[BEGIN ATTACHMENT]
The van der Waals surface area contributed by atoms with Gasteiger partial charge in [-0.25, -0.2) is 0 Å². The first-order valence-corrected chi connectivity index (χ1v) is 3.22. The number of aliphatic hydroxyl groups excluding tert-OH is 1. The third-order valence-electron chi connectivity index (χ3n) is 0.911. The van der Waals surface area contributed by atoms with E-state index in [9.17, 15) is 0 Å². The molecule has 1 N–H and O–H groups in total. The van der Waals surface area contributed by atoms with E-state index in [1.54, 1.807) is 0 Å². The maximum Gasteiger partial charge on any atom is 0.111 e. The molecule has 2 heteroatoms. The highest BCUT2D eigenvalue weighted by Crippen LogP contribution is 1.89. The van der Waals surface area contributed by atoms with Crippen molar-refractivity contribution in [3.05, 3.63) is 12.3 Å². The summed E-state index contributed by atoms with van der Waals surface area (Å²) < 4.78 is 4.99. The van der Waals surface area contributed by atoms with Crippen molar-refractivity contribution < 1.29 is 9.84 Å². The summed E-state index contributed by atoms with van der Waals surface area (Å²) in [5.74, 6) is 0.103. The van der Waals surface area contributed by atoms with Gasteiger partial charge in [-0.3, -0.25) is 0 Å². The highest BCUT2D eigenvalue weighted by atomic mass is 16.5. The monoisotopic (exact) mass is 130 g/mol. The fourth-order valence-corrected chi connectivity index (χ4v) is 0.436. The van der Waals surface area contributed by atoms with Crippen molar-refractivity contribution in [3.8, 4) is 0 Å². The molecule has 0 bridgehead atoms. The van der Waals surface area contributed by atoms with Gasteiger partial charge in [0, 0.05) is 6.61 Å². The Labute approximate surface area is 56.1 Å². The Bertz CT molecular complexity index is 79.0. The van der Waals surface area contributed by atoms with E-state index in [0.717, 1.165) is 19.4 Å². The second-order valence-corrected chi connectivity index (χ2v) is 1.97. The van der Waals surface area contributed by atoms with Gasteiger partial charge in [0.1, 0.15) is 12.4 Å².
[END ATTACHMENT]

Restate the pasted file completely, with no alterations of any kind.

The van der Waals surface area contributed by atoms with Gasteiger partial charge in [-0.25, -0.2) is 0 Å². The first-order valence-corrected chi connectivity index (χ1v) is 3.22. The number of aliphatic hydroxyl groups excluding tert-OH is 1. The third-order valence-electron chi connectivity index (χ3n) is 0.911. The van der Waals surface area contributed by atoms with E-state index in [9.17, 15) is 0 Å². The molecule has 1 N–H and O–H groups in total. The van der Waals surface area contributed by atoms with E-state index in [1.54, 1.807) is 0 Å². The maximum Gasteiger partial charge on any atom is 0.111 e. The molecule has 2 heteroatoms. The highest BCUT2D eigenvalue weighted by Crippen LogP contribution is 1.89. The van der Waals surface area contributed by atoms with Crippen molar-refractivity contribution in [3.05, 3.63) is 12.3 Å². The summed E-state index contributed by atoms with van der Waals surface area (Å²) < 4.78 is 4.99. The van der Waals surface area contributed by atoms with Crippen molar-refractivity contribution < 1.29 is 9.84 Å². The summed E-state index contributed by atoms with van der Waals surface area (Å²) in [5.74, 6) is 0.103. The van der Waals surface area contributed by atoms with Gasteiger partial charge in [-0.3, -0.25) is 0 Å². The highest BCUT2D eigenvalue weighted by atomic mass is 16.5. The monoisotopic (exact) mass is 130 g/mol. The fourth-order valence-corrected chi connectivity index (χ4v) is 0.436. The van der Waals surface area contributed by atoms with Crippen molar-refractivity contribution in [3.8, 4) is 0 Å². The molecule has 0 bridgehead atoms. The van der Waals surface area contributed by atoms with Gasteiger partial charge in [0, 0.05) is 6.61 Å². The Labute approximate surface area is 56.1 Å². The Bertz CT molecular complexity index is 79.0. The van der Waals surface area contributed by atoms with E-state index in [0.717, 1.165) is 19.4 Å². The second-order valence-corrected chi connectivity index (χ2v) is 1.97. The van der Waals surface area contributed by atoms with Gasteiger partial charge in [0.1, 0.15) is 12.4 Å².